I’ve been married to the same woman for 31 years. There has never been a year in our marriage in which I have earned more than she. Her career choice turned out to be much more in demand than mine, and of course there are other reasons. We decided that we wanted to raise our children ourselves, so for the past 27 years we have been arranging our work schedules so that one of us is always home after school. About 12 years ago it became clear to me that since my wife’s earning power continued to grow and mine did not, the economically responsible thing to do was for me to further subordinate my schedule to hers. Fortunately we live on a property where I can do some guy stuff, like cut and split firewood and work on a tractor. I am my own small business, with which I earn supplemental income. I also do a lot of low-or-no-pay work in the community in my areas of interest. It grates me when I hear conservative talk hosts call any man who earns less than his wife a loser. Sometimes it’s a winning strategy for a healthy family.
Thanks for this. I read The Economist’s article and unwisely skimmed the comment section. It’d make your toes curl.
The Economist is preferred reading in many parts of the world, amongst the elite anyway. These places are not bastions of progressive liberal / social democratic thought. Many are quite traditional, under Western veneer. (Singapore, e.g.) So the comments don’t surprise me.
This will become increasingly common in the US. Both of my daughters (20’s, 30’s) have higher incomes than their spouses, not that either is on the CEO track. With females having a higher percentage of college graduates than males, it is inevitable.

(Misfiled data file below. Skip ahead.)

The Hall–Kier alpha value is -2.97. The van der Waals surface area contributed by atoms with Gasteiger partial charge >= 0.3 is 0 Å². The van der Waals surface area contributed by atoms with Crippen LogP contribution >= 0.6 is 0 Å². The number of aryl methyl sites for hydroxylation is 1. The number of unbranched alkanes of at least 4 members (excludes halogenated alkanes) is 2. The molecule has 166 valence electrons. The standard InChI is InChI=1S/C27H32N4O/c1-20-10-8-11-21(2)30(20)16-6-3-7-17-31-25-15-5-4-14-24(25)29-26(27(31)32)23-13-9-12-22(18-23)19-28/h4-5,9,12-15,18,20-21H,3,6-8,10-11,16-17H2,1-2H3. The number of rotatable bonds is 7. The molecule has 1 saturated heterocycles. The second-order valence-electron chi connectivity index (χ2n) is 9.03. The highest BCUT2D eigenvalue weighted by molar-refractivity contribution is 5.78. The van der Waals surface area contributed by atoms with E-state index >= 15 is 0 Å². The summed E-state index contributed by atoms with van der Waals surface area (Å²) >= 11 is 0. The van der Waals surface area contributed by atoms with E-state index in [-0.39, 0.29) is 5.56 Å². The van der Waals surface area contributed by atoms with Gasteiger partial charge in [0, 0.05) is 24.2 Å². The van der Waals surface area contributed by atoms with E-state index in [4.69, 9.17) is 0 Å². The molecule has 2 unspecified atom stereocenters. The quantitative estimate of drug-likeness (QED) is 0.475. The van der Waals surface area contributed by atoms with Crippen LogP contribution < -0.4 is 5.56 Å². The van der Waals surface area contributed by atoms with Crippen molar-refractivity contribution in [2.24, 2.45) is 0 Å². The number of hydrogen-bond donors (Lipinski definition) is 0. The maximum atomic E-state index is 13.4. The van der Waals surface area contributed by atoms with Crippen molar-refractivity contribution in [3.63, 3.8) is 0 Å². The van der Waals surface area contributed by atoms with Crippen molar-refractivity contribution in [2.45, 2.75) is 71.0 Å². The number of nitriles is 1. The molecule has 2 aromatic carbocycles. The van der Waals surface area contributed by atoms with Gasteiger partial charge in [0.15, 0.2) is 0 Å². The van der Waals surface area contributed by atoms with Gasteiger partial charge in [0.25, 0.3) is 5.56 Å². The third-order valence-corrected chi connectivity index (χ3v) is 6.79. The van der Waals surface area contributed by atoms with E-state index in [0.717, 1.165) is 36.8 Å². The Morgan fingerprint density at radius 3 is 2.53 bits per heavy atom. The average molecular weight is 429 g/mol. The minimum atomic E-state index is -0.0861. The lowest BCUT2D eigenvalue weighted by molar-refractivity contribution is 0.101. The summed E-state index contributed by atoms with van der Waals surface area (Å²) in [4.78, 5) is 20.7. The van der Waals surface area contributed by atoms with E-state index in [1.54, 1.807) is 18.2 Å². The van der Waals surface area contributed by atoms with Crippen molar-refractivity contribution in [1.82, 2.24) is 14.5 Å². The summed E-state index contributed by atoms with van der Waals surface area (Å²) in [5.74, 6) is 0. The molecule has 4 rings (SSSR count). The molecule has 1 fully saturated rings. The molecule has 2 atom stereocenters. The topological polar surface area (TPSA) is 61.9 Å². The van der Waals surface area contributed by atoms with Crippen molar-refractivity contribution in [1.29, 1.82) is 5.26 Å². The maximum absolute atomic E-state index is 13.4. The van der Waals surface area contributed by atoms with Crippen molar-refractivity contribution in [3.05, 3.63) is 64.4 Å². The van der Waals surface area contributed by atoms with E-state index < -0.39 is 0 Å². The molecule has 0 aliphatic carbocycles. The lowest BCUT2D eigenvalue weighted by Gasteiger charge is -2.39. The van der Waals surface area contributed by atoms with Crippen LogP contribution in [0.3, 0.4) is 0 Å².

This will cause some angst, although I would bet it will produce less angst than societies which have a surplus of males.
That’s all great, but what works for individuals in the upper percentiles of earning capacity is rarely transferable to everybody else. Women are wired to marry up; men are wired to marry laterally or down. It’s not an impossible situation, but it’s an obstacle for a lot of people.
Of course, poor Tyler is doubtless enraged over the fact that you’re spending time with family and doing low-remunerative work instead of paying taxes and inventing solar-powered driverless cars .
I have strongly encouraged my wife to out-earn me but so far, alas, she hasn’t.
I prefer to make more than my wife because it gives me an excuse to be a lazy sod with the housekeeping. A shitty excuse, but a (lazy) man’s gotta do what a (lazy) man’s gotta do.
I am disappointed with the paper (though my reading was partial and quick)…and while I find the title of the Economist piece and this link totally annoying, the paper does little to discourage it without IMO supporting evidence. I am shocked that they did not exploit the panel dimension of their data in section 5 of the paper. My conjecture is that their results there are identified from households in which the man experiences a sudden drop in income, not by women who ‘dare’ to earn more. Households like Hopaulius’ in which men earn less and that gap grows slowly over time, are probably not the source of relative unhappiness and instability. So what? Well, maybe the primary issue is not inflexible gender roles, but it’s the stress of unemployment or job switches or health shocks. The authors had panel data so it should have been possible to try to separate out direct-change effects and time-constant effects of the disparity in spousal income.